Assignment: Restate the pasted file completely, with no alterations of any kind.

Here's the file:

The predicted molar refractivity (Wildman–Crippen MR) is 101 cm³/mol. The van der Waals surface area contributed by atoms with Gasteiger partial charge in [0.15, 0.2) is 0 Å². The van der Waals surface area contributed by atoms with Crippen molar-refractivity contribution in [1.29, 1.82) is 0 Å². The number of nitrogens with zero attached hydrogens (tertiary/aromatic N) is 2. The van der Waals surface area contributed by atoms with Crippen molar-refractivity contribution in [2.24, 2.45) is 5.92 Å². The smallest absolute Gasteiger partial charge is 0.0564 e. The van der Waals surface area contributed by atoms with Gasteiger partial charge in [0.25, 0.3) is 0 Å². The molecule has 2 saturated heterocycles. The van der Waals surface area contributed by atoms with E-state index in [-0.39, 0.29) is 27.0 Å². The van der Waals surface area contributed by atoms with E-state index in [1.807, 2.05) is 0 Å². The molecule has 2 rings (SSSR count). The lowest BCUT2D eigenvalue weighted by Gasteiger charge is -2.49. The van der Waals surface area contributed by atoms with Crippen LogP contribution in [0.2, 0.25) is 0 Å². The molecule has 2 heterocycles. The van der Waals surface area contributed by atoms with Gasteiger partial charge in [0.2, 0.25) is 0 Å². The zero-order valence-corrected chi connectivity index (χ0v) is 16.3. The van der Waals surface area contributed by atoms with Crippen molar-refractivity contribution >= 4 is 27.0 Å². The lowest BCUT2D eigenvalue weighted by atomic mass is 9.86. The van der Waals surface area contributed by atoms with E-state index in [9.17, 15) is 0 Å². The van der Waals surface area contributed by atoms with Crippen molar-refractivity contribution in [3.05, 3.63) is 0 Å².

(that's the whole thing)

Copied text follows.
The predicted molar refractivity (Wildman–Crippen MR) is 101 cm³/mol. The van der Waals surface area contributed by atoms with Gasteiger partial charge in [0.15, 0.2) is 0 Å². The van der Waals surface area contributed by atoms with Crippen molar-refractivity contribution in [1.29, 1.82) is 0 Å². The number of nitrogens with zero attached hydrogens (tertiary/aromatic N) is 2. The van der Waals surface area contributed by atoms with Crippen molar-refractivity contribution in [2.24, 2.45) is 5.92 Å². The smallest absolute Gasteiger partial charge is 0.0564 e. The van der Waals surface area contributed by atoms with Gasteiger partial charge in [0.25, 0.3) is 0 Å². The molecule has 2 saturated heterocycles. The van der Waals surface area contributed by atoms with E-state index in [-0.39, 0.29) is 27.0 Å². The van der Waals surface area contributed by atoms with E-state index in [1.807, 2.05) is 0 Å². The molecule has 2 rings (SSSR count). The lowest BCUT2D eigenvalue weighted by Gasteiger charge is -2.49. The van der Waals surface area contributed by atoms with Crippen LogP contribution in [0.2, 0.25) is 0 Å². The molecule has 2 heterocycles. The van der Waals surface area contributed by atoms with Gasteiger partial charge in [0.2, 0.25) is 0 Å². The zero-order valence-corrected chi connectivity index (χ0v) is 16.3. The van der Waals surface area contributed by atoms with Crippen molar-refractivity contribution >= 4 is 27.0 Å². The lowest BCUT2D eigenvalue weighted by atomic mass is 9.86. The van der Waals surface area contributed by atoms with E-state index in [9.17, 15) is 0 Å². The van der Waals surface area contributed by atoms with Crippen molar-refractivity contribution in [3.05, 3.63) is 0 Å².